The US Court of Appeals for the Third Circuit [official website] on Wednesday ruled [opinion, PDF] that restriction of public access to Delaware's government-sponsored arbitration hearings is unconstitutional. The Court, in affirming the district court's ruling, held that the provision that allows confidential judge-run arbitration hearings violates the First Amendment [Cornell LII materials], but stated that the decision does not invalidate the entire statute. It noted that the decision is based solely on the fact that the proceedings "are conducted outside the public view, not because of any problem otherwise inherent in a Judge-run arbitration scheme." The court rejected the state's argument that the provision allows more efficient proceedings and generates state revenue. The constitutional challenge was filed [complaint, PDF] by the Delaware Coalition for Open Government (DCOG) [advocacy website] in 2011 in response to the 2009 dispute resolution amendment [HB 49, PDF], which was adopted by the state in an effort to promote Delaware's reputation as a preferable state in which to resolve business disputes.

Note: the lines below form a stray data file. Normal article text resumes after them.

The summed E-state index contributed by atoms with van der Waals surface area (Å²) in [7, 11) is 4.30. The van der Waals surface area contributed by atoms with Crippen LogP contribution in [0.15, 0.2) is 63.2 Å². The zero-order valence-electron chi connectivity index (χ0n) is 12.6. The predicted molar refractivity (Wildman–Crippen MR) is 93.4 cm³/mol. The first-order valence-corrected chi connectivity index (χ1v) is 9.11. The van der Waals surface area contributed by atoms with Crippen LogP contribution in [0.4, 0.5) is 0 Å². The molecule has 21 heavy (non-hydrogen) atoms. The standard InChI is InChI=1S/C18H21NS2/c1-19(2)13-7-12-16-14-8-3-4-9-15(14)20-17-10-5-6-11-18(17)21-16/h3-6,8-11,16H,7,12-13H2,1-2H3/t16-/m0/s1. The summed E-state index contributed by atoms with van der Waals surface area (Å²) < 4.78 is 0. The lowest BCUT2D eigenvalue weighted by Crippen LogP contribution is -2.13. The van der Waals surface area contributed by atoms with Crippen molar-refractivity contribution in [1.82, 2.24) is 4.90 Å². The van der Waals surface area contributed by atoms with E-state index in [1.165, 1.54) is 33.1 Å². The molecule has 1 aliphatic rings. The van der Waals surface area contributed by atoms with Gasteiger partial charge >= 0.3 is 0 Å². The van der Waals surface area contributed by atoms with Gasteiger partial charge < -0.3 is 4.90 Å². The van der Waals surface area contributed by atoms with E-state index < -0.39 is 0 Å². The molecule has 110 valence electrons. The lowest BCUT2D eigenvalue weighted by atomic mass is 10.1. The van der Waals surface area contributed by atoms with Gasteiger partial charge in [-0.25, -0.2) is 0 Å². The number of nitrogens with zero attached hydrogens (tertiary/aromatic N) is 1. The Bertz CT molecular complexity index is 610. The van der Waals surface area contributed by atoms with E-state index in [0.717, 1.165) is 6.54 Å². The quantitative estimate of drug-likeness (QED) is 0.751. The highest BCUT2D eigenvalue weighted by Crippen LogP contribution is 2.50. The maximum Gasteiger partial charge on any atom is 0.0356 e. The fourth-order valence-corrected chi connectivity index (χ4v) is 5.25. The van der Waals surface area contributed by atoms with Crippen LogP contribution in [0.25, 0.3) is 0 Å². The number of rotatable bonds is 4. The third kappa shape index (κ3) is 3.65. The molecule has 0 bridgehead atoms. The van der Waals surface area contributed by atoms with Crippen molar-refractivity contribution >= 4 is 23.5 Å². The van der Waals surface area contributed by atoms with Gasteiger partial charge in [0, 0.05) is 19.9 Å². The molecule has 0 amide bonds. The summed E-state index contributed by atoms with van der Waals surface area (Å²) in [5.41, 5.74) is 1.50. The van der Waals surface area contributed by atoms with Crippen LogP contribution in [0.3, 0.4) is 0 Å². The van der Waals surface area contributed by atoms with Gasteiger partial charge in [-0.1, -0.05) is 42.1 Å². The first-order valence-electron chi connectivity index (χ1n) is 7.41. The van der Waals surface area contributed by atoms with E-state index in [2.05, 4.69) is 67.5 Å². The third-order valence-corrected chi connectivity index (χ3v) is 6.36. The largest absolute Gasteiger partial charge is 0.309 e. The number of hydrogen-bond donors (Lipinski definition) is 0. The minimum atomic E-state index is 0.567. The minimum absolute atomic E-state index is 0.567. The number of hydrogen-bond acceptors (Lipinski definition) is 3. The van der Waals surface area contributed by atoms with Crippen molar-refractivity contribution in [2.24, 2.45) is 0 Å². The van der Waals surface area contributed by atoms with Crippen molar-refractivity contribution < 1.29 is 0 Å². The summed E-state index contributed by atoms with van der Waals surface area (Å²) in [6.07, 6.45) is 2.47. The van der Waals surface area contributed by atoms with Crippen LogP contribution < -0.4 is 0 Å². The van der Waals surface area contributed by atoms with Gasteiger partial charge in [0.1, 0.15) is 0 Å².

Arbitration is becoming an increasingly popular form of dispute resolution around the world, leading to various legal opinions and controversies surrounding its use. Last year, Shafiq Jamoos, co-owner of the Jamoos Law Office, reviewed the costs and benefits of international arbitration [JURIST comment] compared to traditional litigation, writing that there is no definitive answer as to which is an inherently "better" process. A month earlier Russia's Federal Arbitration Court ordered British Petroleum (BP) to pay 100 billion rubles (US$3.1 billion) in damages [JURIST report] to TNK-BP, BP's 50-50 joint venture with Alfa Access Renova (AAR) [corporate websites], a consortium representing four Russian billionaire tycoons. Earlier in that year Dmytro Vorobey, an LL.M. Candidate at the University of Pittsburgh School of Law [official website] and intern at the district prosecutor's office and the district court in Novomoskovk, Ukraine, provided a critique of Ukraine's progress towards implementing consistent international arbitration practices [JURIST comment].